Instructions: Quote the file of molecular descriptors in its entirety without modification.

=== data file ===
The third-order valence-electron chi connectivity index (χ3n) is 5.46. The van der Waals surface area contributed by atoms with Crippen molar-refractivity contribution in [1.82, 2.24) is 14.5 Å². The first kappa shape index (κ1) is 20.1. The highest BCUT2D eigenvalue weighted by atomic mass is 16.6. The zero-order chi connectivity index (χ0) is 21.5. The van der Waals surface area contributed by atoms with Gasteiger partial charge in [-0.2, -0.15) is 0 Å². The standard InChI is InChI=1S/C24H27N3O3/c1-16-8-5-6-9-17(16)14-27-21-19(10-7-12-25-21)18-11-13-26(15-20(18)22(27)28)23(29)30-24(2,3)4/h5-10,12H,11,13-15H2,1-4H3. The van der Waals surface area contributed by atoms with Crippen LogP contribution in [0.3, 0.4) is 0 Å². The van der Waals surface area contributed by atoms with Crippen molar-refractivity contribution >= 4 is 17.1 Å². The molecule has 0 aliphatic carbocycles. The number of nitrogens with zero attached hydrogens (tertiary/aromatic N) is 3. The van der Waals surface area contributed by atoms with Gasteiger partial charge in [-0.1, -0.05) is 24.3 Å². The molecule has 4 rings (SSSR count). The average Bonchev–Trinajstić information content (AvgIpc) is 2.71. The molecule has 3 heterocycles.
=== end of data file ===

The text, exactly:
The third-order valence-electron chi connectivity index (χ3n) is 5.46. The van der Waals surface area contributed by atoms with Crippen molar-refractivity contribution in [1.82, 2.24) is 14.5 Å². The first kappa shape index (κ1) is 20.1. The highest BCUT2D eigenvalue weighted by atomic mass is 16.6. The zero-order chi connectivity index (χ0) is 21.5. The van der Waals surface area contributed by atoms with Gasteiger partial charge in [-0.2, -0.15) is 0 Å². The standard InChI is InChI=1S/C24H27N3O3/c1-16-8-5-6-9-17(16)14-27-21-19(10-7-12-25-21)18-11-13-26(15-20(18)22(27)28)23(29)30-24(2,3)4/h5-10,12H,11,13-15H2,1-4H3. The van der Waals surface area contributed by atoms with Crippen LogP contribution in [0.3, 0.4) is 0 Å². The van der Waals surface area contributed by atoms with Crippen molar-refractivity contribution >= 4 is 17.1 Å². The molecule has 0 aliphatic carbocycles. The number of nitrogens with zero attached hydrogens (tertiary/aromatic N) is 3. The van der Waals surface area contributed by atoms with Gasteiger partial charge in [-0.1, -0.05) is 24.3 Å². The molecule has 4 rings (SSSR count). The average Bonchev–Trinajstić information content (AvgIpc) is 2.71. The molecule has 3 heterocycles.